Sandi McBride said...

They are like our children...they're family members, and they love us no matter what. I'm not a big proponent of the choke collar, and teaching them to heal is one of the hardest things to do. We trained our Digby (Old English)the Barbara Woodhouse way, she even learned to sit at curbs and wait for me to say "over"...you'll get through this, with a little help from Bodhi.
Congratulations on your POTD
Sandi

Carol said...

This broke my heart, as I adore my two puppies as much as I adore my two grown sons! I'm so happy you went with your gut. Personally, I hate those collars. We mortal mommas aren't perfect. I wish you and Bodhi happy memories in the days ahead.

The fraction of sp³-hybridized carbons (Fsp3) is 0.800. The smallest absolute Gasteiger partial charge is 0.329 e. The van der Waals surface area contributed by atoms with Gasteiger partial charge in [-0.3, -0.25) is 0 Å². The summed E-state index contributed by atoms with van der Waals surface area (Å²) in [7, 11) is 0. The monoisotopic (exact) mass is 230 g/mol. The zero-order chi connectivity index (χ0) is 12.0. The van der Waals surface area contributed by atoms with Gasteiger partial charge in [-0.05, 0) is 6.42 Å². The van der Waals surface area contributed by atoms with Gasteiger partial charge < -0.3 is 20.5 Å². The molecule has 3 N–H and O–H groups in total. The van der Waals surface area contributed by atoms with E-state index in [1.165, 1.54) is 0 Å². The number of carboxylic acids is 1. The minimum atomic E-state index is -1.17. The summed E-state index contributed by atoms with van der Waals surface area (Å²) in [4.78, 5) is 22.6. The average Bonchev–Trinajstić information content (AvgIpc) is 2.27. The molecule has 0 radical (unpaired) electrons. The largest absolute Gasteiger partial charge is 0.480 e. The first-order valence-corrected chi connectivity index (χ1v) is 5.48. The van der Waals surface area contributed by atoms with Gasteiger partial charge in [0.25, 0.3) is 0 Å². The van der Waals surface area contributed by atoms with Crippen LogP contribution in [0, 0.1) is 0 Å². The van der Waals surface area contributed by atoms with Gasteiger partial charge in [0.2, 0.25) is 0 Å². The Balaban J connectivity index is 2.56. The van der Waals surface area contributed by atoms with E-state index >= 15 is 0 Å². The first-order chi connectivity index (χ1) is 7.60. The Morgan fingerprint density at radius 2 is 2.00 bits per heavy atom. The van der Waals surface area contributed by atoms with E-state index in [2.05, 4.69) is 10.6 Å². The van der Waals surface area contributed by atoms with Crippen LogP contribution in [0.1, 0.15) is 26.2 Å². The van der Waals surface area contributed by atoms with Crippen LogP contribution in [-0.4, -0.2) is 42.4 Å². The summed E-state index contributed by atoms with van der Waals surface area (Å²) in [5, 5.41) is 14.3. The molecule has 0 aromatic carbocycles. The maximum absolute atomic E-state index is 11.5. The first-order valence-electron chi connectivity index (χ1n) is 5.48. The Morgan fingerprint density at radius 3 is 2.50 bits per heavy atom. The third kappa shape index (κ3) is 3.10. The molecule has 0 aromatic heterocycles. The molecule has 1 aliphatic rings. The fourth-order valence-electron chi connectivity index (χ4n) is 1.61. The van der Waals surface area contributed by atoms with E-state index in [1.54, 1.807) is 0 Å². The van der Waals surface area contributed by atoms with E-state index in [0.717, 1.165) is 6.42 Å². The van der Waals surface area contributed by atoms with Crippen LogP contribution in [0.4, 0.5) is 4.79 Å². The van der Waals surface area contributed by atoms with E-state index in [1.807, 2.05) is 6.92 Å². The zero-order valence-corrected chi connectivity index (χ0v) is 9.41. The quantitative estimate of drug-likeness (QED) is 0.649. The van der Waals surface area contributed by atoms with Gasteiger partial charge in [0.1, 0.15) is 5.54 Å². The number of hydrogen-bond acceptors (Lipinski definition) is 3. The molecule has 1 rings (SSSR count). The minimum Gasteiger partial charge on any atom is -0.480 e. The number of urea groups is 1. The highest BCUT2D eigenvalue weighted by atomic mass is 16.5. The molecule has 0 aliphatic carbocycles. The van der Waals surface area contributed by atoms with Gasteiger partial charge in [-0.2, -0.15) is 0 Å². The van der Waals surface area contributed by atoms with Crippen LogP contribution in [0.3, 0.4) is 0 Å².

I love your writing. Congrats on Post of the Day!!

® ♫ The Brit ♪ ® said...

Wonderful post!
I found you via David Mcmahon's Congratulations on post of the day!! very well-deserved!
I also love dogs and have 3 of my own and can relate fully to how you feel, they really are our babies eh?!
My Labrador was quite hard to train in the beginning, but I just used my instincts and praised her when she got it right. Don't beat yourself up over the dog trainer... just put it down to experience, after all they are supposed to know what to do eh?! I feel positive training always outwins the negative way any day.
All the very best!!

mielikki said...

I can totally relate to this right now. We are training 3 dogs at the moment. And I have been frustrated, and in tears many times this week. The positive I am able to provide them works so much better. I just have to remember to remain positive in the light of some of the puppy games they are playing...